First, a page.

In Categories: Patient Voice

By Paul L., a Virta patient

I first found out I had diabetes in 2000. At first, I was relieved to find out why my health had been getting worse and worse every day; identifying it meant that it was treatable.

But over time, the treatments didn’t make me better and my diabetes ended up crippling me. I had to give up my police work (I was a reserve police officer for a small city). I stopped playing softball, which I was playing three nights a week. And my weight rapidly crept up on me. It made me feel bad that I could not be physically active like I once was. It was depressing. It also affected my relationship with my ex-wife, and that eventually led to a divorce.

I’ve never felt normal living with diabetes. I had to carry around a glucose monitor and glucose tabs. I couldn’t wear normal socks. I was taking tons of medication: a metformin/Glucophage cocktail, a cholesterol drug, and a high blood pressure/water retention pill. I had to have a pillbox for all the meds I was taking—just like my grandparents! I also had to take an injection of long-lasting, concentrated insulin once daily.

Everything I tried never seemed to work out. I tried diets, exercise, even Weight Watchers, all with limited success. Each doctor visit felt like a scolding. I didn’t feel like I was ever getting better; I was getting worse. I would get more medications to treat the symptoms. I was traveling down the road of a traditional diabetic, and the road was not looking good.

I first heard about Virta through my wife’s insurance at work at Mercury. Mercury offers Virta as a covered benefit for eligible employees and spouses. Since starting just six weeks ago, I’ve already reduced my A1C, blood pressure, and weight. I’m still working on lowering my A1C further, and we’re still in the process of adjusting all of my medications. But I have perfect blood pressure, and my cholesterol levels are normal, which is a surprise because I eat copious amounts of steak, bacon, and eggs! I’ve lost 14 pounds, and I’ve reduced my insulin intake by 80%.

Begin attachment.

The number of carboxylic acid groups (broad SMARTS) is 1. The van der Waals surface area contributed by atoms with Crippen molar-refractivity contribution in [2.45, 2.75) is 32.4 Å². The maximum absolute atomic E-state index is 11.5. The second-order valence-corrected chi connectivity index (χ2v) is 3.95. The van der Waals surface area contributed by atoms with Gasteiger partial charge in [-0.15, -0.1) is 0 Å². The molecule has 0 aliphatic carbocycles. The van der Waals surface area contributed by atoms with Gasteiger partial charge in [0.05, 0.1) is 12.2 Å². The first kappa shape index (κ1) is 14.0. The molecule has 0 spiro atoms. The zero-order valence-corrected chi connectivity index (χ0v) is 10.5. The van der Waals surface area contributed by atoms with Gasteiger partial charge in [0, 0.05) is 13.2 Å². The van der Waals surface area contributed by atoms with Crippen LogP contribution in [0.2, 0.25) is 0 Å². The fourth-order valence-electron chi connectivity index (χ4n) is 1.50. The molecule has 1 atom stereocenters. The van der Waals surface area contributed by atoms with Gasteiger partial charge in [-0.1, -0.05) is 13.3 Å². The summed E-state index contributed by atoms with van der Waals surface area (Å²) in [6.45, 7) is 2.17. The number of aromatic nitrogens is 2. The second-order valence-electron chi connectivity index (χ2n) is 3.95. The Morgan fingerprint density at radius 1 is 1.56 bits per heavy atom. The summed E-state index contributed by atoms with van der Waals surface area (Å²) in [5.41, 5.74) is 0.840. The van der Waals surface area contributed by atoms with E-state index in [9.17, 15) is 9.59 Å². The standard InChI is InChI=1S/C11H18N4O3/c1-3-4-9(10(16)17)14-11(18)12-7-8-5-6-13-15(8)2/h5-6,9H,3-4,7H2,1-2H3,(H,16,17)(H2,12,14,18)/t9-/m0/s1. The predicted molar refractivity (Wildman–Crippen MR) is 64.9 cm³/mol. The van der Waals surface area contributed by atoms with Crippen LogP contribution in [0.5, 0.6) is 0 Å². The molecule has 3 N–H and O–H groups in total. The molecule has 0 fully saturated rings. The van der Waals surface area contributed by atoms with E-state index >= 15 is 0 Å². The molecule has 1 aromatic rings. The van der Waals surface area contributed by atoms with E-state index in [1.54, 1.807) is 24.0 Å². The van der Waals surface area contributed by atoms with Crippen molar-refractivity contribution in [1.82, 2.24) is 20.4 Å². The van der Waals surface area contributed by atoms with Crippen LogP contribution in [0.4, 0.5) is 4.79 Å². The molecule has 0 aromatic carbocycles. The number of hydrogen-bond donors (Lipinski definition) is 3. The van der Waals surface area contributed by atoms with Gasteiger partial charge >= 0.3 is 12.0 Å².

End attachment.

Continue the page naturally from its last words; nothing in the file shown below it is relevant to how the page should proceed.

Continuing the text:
Paul and his wife. Paul gets Virta as a covered benefit through his wife’s employer, Mercury.

I am now wearing the old pants that I grew out of. I have more energy to do stuff around the house and on weekends. I wake up refreshed, and I don’t feel like I am starving myself like I used to. I have a new outlook on life. It sounds cheesy, but it’s really how I feel.

I sleep well. I have so much more energy and drive to do stuff when I get home from work. Before Virta, I would come home, flop on the couch and wait until it was time to go to bed. My pain level has improved. I can tell you my neuropathy in my feet doesn’t happen anymore. Can’t explain it, but it is gone. I hated that pain so much.

I also had such terrible dry skin before Virta. My feet were really bad. My dermatologist recommended this cream and that cream, and it would never go away. His answer was, “That’s what happens to diabetics.” Now my feet look amazing, and I only need a little bit moisturizer now. My face cleared up and I no longer look like a lizard man!